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Inside a Johane Marange birth camp

Pamela Mbiriza shows off her baby in a hut with other believers and birth attendants. Picture: Shepherd Tozvireva

By Phyllis Mbanje

Nestled under rolling mountains in the grassy meadows of Munaku village, Shamva district in Mashonaland Central, are 20 or so makeshift plastic tents dotted around a thatched hut.

Young, heavily pregnant women could be seen lounging in the sun, basking in its warmth.

They were chatting excitedly and the gentle banter spoke volumes about the camaraderie that forms the seam, which holds their little community together.

These women belong to the John Marange apostolic church and were in camp to give birth where they get assistance from older church members.

Elsewhere in the country in Manicaland province such camps are a common feature. Buhera is one of the areas where the camps are still functional.

The concept of maternal care is generally shrouded in mystery among religious sects in Zimbabwe and for this group a hospital is a no-go area.

Members of the Johanne Marange sect have set up their own health system, which they have maintained for years.

This is despite the fact that apostolic sect members in Zimbabwe have been associated with a higher maternal mortality.

Of concern for the Health and Child Care ministry and other stakeholders is the fact that the Zimbabwe National Statistical Agency says 38% of the country’s female population belongs to apostolic sects and that amounts to over 2,5 million people. That is too big a figure to ignore.

According to authorities, nine women die every day in Zimbabwe during and after birth. This is often in situations where there is no skilled health personnel to attend women while giving birth.

There are many apostolic sects in Zimbabwe, but the two that command sizeable following are the Johanne Marange and Johanne Masowe groups.

To establish why the ultra-conservative women were still shunning healthcare during maternity, this reporter visited a birth camp to talk to the women and hear their stories.

The Shamva birth camp is isolated from the rest of the village and the atmosphere is quite serene.

We were taken into a thatched hut, which was a bit spacious. About eight women were seated on the roughly made floor, shelling maize.

A young girl who looked no more than 15 years was lying on her back slightly obscured by the older women. She was heavily pregnant.

The bump was at logger heads with the young innocent face that peered at the visitors.

We introduced ourselves and explained why we were at the camp. We told them we were not there to judge but to learn from them.

One of the women, possibly a birth attendant, said their superior, Gogo Clarissa had gone to Shamva but the women were prepared to share their stories, hesitantly.

A young woman who looked like a teenager joined the conversation.

She was sitting on a thick blanket. Initially we assumed she was pregnant as well because of her protruding belly, but she told us she had given birth the previous day.

“My name is Pamela Mbiriza and I am a new mother. I gave birth yesterday,” she said.

Mbiriza proudly showed off her baby.

The women staunchly believe the Holy Spirit plays an important part and even handles the complicated cases.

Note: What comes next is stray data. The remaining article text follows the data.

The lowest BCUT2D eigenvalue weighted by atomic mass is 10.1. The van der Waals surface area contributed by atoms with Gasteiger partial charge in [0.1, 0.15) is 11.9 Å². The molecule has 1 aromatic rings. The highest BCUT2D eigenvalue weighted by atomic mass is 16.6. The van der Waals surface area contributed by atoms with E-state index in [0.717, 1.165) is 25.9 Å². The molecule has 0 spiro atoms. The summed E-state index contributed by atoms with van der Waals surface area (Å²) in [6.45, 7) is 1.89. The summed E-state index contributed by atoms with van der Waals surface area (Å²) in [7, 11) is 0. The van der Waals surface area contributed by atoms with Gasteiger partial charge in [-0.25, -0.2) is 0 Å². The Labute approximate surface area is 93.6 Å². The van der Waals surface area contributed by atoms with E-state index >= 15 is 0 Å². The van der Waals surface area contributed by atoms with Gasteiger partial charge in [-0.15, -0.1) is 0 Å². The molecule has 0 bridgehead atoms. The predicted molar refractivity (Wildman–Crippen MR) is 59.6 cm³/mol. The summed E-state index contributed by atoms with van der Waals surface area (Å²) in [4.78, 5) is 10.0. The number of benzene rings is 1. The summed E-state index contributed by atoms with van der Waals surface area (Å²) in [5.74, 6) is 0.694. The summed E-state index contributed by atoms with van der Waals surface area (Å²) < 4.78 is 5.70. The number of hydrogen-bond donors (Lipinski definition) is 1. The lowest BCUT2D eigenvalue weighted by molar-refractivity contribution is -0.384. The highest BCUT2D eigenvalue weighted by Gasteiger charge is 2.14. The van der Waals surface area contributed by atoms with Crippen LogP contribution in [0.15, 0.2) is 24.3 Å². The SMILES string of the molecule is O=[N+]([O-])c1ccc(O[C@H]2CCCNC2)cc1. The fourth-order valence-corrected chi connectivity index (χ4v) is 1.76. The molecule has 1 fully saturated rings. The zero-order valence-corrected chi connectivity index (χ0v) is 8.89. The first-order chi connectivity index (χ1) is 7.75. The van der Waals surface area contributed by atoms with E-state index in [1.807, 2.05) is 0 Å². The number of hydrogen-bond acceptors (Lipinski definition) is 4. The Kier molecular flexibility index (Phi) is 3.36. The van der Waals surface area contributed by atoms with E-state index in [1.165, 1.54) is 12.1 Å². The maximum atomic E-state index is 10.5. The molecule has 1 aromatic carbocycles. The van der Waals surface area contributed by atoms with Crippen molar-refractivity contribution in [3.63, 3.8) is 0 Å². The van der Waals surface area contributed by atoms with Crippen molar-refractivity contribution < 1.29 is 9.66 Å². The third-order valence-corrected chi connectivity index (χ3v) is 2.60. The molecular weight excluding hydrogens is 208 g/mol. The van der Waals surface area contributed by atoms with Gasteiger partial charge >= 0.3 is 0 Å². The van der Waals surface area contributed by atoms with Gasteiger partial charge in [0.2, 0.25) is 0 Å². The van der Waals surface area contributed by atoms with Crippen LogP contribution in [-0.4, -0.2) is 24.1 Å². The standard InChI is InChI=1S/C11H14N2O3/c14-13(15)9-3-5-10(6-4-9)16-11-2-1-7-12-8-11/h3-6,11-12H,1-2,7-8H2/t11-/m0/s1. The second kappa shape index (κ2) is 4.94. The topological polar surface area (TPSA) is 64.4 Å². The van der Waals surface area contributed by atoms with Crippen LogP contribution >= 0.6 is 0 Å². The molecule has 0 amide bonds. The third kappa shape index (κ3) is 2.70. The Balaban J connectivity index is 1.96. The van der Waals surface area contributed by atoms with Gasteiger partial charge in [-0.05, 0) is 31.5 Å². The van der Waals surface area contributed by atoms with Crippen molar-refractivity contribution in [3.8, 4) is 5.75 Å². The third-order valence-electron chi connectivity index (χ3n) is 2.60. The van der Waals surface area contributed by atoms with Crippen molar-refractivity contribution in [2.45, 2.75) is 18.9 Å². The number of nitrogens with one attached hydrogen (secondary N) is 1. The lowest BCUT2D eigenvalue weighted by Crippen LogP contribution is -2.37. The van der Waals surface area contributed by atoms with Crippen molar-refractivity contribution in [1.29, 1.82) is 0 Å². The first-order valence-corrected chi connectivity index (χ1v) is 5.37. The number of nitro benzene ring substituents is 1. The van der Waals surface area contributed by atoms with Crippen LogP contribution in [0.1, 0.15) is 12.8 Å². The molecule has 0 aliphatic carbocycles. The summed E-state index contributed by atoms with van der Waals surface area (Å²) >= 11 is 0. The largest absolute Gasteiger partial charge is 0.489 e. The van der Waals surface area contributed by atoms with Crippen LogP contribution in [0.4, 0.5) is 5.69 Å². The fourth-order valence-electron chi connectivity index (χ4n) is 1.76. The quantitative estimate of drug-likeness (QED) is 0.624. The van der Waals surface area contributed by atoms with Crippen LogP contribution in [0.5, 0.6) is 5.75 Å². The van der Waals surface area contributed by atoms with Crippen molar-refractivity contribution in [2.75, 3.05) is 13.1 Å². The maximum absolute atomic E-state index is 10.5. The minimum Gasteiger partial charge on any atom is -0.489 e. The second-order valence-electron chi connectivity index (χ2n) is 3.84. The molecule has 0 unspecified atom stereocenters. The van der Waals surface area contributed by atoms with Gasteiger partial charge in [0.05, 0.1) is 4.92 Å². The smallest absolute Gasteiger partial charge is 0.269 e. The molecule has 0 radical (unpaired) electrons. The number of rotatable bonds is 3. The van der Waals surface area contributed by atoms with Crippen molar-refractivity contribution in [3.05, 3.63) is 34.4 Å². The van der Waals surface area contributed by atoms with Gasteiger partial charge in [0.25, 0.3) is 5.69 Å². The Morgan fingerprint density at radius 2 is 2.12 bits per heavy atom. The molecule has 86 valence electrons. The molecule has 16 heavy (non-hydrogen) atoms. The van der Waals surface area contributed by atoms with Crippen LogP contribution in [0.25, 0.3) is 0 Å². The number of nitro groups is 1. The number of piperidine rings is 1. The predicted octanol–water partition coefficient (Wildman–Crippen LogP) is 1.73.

“It is the holy spirit that tells us if the baby or the mother are in trouble.

“The same holy spirit is the one that protects the woman and the baby till birth,” said a birth attendant.

The older women were not comfortable giving out their names but were quite happy to have their pictures taken.

They giggled and jostled for the camera but none of them uses popular social media platforms like WhatsApp.

“The holy spirit is what guides us. For one to be accommodated here you must be a committed member of the church. We do not admit strangers,” said another birth attendant.

In place of proper abdominal scans for pregnant women, hands are used, while the Holy Spirit visions flushes out and steal with complications.

Treatment of complications is done with prayer and holy water. During labour there is no sterile equipment or infection control procedures that are followed.

Those who defy the church dictates and access formal medical services are perceived as being of “weak faith, defiled and elevating the medical system above God and thus taking away God’s glory”.

The women at the camp were happy, satisfied and completely at home. They have never gone to a health facility.

“I am 56 years old but I have never been to a hospital, my mother also never went to a hospital but look at me, I am healthy and I have given birth in these camps with no issues at all,” said one of the birth attendants.

Her professed age is a big shocker because she looks no more than 43.

Of slim built with bright intelligent eyes, she relied on her beliefs to see herself through life’s challenges.

“Besides in hospitals they have no medicine we know that and people say it all the time,” she says.

Community maternal care providers can allow clients to go back and check on the welfare of their families.

Health and Child Care ministry’s director of family health Bernard Madzima said the government had abandoned a confrontational approach when dealing with religious groups that shun modern health facilities.

“We try to engage them because they are very important,” he said.

“We take note of their role in ensuring that pregnant women can have safe antenatal care, safe delivery and safe post-natal period and respectful care.

“We encourage them to give adequate health related information to mothers especially identifying danger signs and encouraging them to deliver in health facilities by a skilled birth attendant.”

He said they were concerned about women who might need Caesarean sections.

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